Time to set to work. In so far as you are able try to build your strategy around some quick wins. They need to be more than a token milestone but they don’t need to be huge in scope. However, by setting out that you are going to achieve something and doing so you will build confidence in your stakeholders that you can deliver and give yourself a boost as well. Even with an external CRO this process is hard work and the positive lift from ticking something off the list early shouldn’t be understated.


This is often happening in tandem with your implementation. Those stakeholders from whom we identified we needed resources (money, goods, services) need to be brought on board with the plan.

This is often seen as the hardest part of the process and is certainly an area where an external CRO can add huge value.

In our experience a key value here is honesty. You don’t want to terrify the other party with how bleak the world currently is but if you don’t act open and honestly they won’t appreciate the need for their input. Can this sometime scare the other party? Yes but if handled properly, and planned at the outset your plan should provide an upside to them which you believe should be sufficient, if it isn’t then this will be one of those times when your plan will need to adapt.

In your planning phase don’t be afraid to think laterally about how to deliver for that stakeholder. Money, whilst making the world go around, is not the only solution, especially when it is in short supply.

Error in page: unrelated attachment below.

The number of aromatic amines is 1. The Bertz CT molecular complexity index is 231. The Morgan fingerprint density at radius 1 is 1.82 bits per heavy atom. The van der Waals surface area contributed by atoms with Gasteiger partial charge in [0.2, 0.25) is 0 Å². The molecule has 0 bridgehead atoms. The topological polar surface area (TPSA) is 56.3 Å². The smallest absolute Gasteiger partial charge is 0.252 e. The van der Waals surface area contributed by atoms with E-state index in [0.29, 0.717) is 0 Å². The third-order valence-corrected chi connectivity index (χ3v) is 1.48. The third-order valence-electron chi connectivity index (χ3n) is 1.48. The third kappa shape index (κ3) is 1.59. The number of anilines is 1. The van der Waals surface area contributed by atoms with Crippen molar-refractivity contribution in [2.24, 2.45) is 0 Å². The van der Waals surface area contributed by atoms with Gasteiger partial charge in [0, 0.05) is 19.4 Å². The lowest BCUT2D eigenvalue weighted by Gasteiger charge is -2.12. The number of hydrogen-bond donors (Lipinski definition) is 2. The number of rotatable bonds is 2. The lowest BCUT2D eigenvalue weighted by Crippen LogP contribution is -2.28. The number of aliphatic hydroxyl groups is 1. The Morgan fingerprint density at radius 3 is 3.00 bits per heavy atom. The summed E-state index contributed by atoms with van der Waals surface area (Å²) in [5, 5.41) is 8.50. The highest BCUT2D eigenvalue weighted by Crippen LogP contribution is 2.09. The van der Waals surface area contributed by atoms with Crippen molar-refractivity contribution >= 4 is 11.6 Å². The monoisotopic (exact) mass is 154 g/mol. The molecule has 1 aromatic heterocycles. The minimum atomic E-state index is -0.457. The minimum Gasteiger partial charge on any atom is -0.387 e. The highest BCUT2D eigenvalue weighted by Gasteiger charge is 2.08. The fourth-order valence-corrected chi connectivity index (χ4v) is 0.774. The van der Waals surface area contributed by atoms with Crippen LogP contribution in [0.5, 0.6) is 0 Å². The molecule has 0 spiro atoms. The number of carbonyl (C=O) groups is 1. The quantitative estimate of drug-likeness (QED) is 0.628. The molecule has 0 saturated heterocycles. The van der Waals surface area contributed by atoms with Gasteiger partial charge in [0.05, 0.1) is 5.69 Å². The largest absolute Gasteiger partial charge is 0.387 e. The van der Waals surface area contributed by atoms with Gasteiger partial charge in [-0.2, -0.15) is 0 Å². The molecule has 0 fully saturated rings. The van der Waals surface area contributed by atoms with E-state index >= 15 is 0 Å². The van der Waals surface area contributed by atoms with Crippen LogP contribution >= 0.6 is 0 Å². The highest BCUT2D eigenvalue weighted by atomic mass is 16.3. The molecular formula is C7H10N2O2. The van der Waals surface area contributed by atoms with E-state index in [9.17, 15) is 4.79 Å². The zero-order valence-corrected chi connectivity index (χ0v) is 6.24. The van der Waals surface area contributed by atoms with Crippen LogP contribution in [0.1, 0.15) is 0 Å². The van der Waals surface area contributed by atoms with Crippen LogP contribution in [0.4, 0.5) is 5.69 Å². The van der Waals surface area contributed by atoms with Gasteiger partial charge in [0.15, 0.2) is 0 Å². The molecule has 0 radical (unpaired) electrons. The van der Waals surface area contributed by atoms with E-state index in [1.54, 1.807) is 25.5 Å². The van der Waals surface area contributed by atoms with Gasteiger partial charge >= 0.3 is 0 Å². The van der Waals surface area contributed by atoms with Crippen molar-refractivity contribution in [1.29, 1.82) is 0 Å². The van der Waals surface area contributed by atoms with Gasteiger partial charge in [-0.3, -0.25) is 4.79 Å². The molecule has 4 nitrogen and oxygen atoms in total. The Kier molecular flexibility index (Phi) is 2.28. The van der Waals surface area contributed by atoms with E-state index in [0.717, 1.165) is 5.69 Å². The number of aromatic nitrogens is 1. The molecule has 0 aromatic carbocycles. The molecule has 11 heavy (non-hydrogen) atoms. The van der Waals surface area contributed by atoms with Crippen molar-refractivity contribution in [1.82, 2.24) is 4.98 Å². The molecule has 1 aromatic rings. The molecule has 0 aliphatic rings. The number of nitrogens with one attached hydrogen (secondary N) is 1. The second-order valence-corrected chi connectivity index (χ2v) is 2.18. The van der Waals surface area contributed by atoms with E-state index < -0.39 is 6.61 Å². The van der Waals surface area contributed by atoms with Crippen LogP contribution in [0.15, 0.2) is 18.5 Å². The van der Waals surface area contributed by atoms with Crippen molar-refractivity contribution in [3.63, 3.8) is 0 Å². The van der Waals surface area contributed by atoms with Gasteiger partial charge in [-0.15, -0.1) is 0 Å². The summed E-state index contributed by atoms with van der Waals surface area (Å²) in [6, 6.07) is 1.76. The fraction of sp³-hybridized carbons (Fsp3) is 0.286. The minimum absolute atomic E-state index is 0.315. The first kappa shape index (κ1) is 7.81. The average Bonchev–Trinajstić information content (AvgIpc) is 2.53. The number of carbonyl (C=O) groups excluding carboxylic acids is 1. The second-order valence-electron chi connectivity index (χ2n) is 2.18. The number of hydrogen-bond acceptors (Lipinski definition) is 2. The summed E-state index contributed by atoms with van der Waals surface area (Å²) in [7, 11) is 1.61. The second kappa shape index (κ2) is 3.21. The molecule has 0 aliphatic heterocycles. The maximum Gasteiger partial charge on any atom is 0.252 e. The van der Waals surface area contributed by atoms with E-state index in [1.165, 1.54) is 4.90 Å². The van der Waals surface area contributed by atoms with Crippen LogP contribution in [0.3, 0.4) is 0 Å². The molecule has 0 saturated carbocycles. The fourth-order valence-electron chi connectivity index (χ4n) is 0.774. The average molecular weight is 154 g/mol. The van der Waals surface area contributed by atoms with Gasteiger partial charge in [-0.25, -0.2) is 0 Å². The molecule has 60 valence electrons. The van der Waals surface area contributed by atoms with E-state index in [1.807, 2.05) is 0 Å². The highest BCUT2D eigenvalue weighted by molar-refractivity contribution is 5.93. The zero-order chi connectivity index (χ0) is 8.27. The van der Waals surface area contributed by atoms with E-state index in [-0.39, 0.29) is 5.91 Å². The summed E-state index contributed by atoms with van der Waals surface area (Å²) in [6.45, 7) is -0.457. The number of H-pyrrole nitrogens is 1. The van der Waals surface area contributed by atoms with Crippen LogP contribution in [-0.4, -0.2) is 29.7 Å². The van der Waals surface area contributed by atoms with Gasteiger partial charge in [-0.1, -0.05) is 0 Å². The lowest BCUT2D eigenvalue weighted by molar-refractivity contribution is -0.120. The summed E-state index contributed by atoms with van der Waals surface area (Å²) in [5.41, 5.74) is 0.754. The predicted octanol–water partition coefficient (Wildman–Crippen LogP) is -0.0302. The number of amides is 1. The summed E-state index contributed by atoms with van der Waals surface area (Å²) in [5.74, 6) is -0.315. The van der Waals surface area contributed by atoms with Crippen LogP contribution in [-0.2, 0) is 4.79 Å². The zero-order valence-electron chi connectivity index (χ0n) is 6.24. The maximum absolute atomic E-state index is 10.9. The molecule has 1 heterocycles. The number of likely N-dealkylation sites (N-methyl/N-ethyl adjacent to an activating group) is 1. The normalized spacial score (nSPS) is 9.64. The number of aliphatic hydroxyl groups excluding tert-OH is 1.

If you are able to deal honestly with these stakeholders then in most cases that will engender trust and you will need that in order to complete your implementation. It has often been in decline in the relationship on the lead up to the restructuring and again this is where a “new face” can really help.

(Over) Deliver

The plan should be challenging (it inevitably will be) but should not be unachievable. If at all possible build in scope to over-achieve. Often most critical is over-achieving on timescale. IF a deadline is missed then stakeholders will start to worry that it will never be achieved but hit it early and all of a sudden the plan looks almost done.

Delivery on a restructuring plan is not an overnight occurrence, it will be months or years in the making and keeping the momentum going can be tough. Keep the milestones and goals in the short to medium term to allow people to see progress (or if it is not working lack thereof) and keep talking.

All to often we see projects fail in the middle as there is great communication and engagement in the initial stages but this wains over time and people forget what they are working towards. Keep up the engagement, remind yourselves and others what the goal is and where you are on the trajectory.


Probably not. The truism that change is ever present has never been more accurate so “business as usual” is never straight-forward. Also be conscious not to slip back in to any habits which brought about the problems in the first place. Hopefully the plan will have dealt with this but human nature is a curious beast and bad habits have a tendency to resurface.

Do I need one?

Only you can answer that but if you believe you need to make some fundamental changes to your business then it might be worth looking at whether some outside help might make the journey smoother and ultimately more successful.